The vicinity was also fondly known as cha choon tau (literally means “firewood boat head” in Teochew) due to the jetties built for the firewood-carrying tongkangs from Indonesia. The local Malays and Hokkiens referred Read Bridge as jembatan kampong melaka and kam gong ma la kat kio (both means “Kampong Melaka bridge”) respectively. Kampong Melaka was a Malay village that used to exist near South Boat Quay. Its mosque Masjid Omar Kampong Melaka, built in 1820, continues to flourish and is Singapore’s first and oldest mosque today.
In the early nineties, Read Bridge was restored in a $8.4-million project.
After three years of construction, the Anderson Bridge was opened on 12 March 1910 by Sir John Anderson (1858-1918), the Governor of the Straits Settlements between 1904 and 1911. It was designed by the Municipal Engineer Robert Peirce, who had Peirce Reservoir named after him, and was Singapore’s first steel bridge.
The 70m-long and 2.8m-wide bridge was constructed using 1,200 tonnes of steels imported from Britain; and its the non-structural parts such as the castings, railings and frames were fabricated by the Municipal workshops at River Valley Road. The bridge’s stone plaque was specially imported from Egypt, and high power gas lamps were used to lit up the bridge.
Upon its completion, the bridge’s total cost chalked up to £50,000, equivalent to $10 million Singapore dollars today. Due to the high cost, the bronze lions on each pedestal, originally designed by Peirce, were not added. The colonial government’s purpose in building a new bridge was to allow the heavier vehicles, horse and ox carts to cross the river, and also to relieve some of the overloading pressure faced by the nearby Cavenagh Bridge.
Anderson Bridge became a symbol of terror during the Japanese Occupation, when the Japanese would hang severed heads along the bridge to discourage the people from breaking the law. Its fortune changed after the Second World War; in the fifties, sixties and seventies, it became a favourite destination for lovers to take a stroll in the evening. Fondly known as Lovers’ Bridge, women would throw oranges into the river from the bridge during the last day of Chinese New Years, hoping to land a good husband.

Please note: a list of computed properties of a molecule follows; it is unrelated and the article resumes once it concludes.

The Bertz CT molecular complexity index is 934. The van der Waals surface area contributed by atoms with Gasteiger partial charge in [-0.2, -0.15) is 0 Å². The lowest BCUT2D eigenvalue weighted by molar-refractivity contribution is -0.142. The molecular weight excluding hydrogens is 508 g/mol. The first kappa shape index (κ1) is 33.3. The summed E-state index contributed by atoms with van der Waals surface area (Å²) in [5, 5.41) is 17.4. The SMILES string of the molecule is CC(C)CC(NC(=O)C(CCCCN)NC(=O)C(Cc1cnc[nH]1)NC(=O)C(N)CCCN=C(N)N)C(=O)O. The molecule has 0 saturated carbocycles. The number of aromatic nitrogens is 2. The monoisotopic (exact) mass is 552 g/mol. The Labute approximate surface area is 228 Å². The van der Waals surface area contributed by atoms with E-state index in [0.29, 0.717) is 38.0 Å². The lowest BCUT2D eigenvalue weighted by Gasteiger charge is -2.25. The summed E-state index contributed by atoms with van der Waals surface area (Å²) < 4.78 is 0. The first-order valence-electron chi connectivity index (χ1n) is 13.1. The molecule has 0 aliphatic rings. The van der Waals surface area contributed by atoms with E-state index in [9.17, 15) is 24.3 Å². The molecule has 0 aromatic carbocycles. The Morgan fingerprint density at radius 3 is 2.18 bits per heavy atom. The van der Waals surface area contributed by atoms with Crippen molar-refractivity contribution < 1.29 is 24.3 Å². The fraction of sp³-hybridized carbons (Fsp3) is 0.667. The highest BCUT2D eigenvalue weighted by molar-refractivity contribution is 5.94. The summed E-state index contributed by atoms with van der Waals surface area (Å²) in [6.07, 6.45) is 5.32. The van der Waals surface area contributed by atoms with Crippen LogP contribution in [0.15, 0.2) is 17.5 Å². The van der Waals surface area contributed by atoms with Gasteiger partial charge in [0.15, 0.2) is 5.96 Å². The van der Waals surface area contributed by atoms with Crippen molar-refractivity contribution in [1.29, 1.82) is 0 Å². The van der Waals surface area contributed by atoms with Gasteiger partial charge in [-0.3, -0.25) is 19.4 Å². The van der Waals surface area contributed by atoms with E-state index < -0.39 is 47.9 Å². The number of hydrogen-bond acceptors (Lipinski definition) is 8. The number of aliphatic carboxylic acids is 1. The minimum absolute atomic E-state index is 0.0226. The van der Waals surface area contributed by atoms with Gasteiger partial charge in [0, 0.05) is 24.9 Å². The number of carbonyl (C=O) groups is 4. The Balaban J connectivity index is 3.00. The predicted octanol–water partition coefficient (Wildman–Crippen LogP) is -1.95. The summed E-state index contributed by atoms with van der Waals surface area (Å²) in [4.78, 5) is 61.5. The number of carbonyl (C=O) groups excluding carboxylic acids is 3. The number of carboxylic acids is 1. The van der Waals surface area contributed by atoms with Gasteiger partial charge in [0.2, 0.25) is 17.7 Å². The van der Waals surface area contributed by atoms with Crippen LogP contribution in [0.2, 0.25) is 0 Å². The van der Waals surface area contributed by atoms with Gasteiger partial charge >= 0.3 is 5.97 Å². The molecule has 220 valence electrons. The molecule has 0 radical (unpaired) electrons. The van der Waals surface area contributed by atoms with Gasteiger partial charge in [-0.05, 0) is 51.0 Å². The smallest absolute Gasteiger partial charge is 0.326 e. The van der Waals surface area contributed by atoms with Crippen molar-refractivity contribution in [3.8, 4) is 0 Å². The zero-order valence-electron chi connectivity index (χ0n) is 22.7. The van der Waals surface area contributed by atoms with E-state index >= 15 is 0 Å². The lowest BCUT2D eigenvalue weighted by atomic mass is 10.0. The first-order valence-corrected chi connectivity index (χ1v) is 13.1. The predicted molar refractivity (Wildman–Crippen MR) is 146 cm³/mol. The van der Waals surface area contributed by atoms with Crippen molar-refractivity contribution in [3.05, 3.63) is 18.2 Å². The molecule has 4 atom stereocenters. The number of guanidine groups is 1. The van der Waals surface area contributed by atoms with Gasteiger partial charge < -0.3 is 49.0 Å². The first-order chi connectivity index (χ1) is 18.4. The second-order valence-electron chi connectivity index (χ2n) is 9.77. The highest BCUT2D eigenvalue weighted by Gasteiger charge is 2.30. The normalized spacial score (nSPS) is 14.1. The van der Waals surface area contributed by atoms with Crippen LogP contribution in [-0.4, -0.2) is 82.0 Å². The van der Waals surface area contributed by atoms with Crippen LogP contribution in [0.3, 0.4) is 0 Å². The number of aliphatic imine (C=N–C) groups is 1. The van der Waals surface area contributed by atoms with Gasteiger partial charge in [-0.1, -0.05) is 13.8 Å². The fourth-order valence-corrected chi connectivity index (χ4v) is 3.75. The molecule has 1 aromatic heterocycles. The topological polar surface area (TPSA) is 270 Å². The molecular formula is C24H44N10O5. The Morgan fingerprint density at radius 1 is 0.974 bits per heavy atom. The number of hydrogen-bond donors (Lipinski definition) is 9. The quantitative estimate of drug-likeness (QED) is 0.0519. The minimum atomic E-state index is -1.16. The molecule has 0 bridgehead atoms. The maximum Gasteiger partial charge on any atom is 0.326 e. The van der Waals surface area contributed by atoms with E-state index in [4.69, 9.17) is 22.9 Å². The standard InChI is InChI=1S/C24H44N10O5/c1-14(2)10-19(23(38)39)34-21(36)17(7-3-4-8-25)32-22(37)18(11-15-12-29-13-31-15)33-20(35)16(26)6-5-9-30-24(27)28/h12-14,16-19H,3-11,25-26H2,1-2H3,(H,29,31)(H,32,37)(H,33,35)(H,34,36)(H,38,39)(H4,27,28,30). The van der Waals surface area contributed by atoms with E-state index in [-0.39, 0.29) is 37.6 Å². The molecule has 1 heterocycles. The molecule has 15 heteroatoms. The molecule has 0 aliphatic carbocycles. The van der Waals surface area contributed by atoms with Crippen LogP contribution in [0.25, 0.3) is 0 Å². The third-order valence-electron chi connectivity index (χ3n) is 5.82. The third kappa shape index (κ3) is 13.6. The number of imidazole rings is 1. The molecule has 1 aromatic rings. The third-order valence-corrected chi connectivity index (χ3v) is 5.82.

Singapore’s Anderson Bridge has a twin in the Victoria Bridge at Brisbane, Australia. The latter, a fourth version, was designed by Australian Alfred Barton Brady. It was built in 1897 and replaced by a new Victoria Bridge in 1969.
Singapore River’s Other Old Bridges
first 1840-1862, second 1865-1883, third 1886-1986, fourth 1990-present
In its 175-year history, there were four Coleman Bridges. The first was a brick bridge built in 1840. It was designed by and named after George Drumgoole Coleman, who was also Singapore’s first architect and the man behind the planning and construction of the North Bridge and South Bridge Roads.
As the second bridge built across the Singapore River after Presentment Bridge, the Coleman Bridge was also known as New Bridge. The road that was linked at its southern end became known as New Bridge Road. The bridge was 20 feet wide, and cost $8,700 in construction, a hefty amount during that time.
In 1862, due to the increasing traffic between the northern and southern sides of the Singapore River, the Municipal Commissioner proposed to replace the Coleman Bridge with a new one. Three years later, a new timber bridge was completed and was known as Canning Bridge, or the second Coleman Bridge.
The second Coleman Bridge was, however, structurally unsound. Thus a new iron bridge was proposed to replace the old and shaky timber bridge, which was demolished in 1883. In July 1886, the third Coleman Bridge was built. Lasting a century, the third Coleman Bridge was considered the most aesthetically attractive bridge across the Singapore River. It was designed with many arches and columns and had ornamental gas lamp posts by its flanks.
Before 1986, New Bridge Road, an one-way road then, was the only access across Coleman Bridge, linking to Hill Street. Eu Tong Sen Street previously ended at its intersection with Havelock Road. The widening of Coleman Bridge allowed it to become a two-way traffic scheme with Eu Tong Sen Street and New Bridge Road in opposite directions. The widening project, which took four years and was completed in 1990, retained much of the decorative features of its predecessor.